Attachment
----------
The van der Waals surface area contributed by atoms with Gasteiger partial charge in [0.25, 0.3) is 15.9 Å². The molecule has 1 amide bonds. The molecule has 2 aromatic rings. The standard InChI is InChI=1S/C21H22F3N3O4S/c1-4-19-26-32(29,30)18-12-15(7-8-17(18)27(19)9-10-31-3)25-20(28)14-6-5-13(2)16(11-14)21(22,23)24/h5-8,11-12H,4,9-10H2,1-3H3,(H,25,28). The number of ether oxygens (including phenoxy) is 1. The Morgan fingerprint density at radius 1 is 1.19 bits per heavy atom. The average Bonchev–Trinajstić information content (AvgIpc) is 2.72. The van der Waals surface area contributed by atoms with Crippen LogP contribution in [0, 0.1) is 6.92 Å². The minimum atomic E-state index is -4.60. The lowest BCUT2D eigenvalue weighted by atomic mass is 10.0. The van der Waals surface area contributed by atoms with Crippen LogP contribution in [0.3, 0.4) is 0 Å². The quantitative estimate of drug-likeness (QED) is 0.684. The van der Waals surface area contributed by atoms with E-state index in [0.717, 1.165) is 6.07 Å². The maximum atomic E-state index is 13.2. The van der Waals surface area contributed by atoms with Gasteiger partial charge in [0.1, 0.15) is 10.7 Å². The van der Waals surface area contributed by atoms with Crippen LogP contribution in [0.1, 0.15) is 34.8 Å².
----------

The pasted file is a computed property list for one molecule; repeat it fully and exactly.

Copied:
The van der Waals surface area contributed by atoms with Gasteiger partial charge in [0.25, 0.3) is 15.9 Å². The molecule has 1 amide bonds. The molecule has 2 aromatic rings. The standard InChI is InChI=1S/C21H22F3N3O4S/c1-4-19-26-32(29,30)18-12-15(7-8-17(18)27(19)9-10-31-3)25-20(28)14-6-5-13(2)16(11-14)21(22,23)24/h5-8,11-12H,4,9-10H2,1-3H3,(H,25,28). The number of ether oxygens (including phenoxy) is 1. The Morgan fingerprint density at radius 1 is 1.19 bits per heavy atom. The average Bonchev–Trinajstić information content (AvgIpc) is 2.72. The van der Waals surface area contributed by atoms with Crippen LogP contribution in [0, 0.1) is 6.92 Å². The minimum atomic E-state index is -4.60. The lowest BCUT2D eigenvalue weighted by atomic mass is 10.0. The van der Waals surface area contributed by atoms with Crippen LogP contribution in [0.3, 0.4) is 0 Å². The quantitative estimate of drug-likeness (QED) is 0.684. The van der Waals surface area contributed by atoms with E-state index in [0.717, 1.165) is 6.07 Å². The maximum atomic E-state index is 13.2. The van der Waals surface area contributed by atoms with Gasteiger partial charge in [0.1, 0.15) is 10.7 Å². The van der Waals surface area contributed by atoms with Crippen LogP contribution in [0.1, 0.15) is 34.8 Å².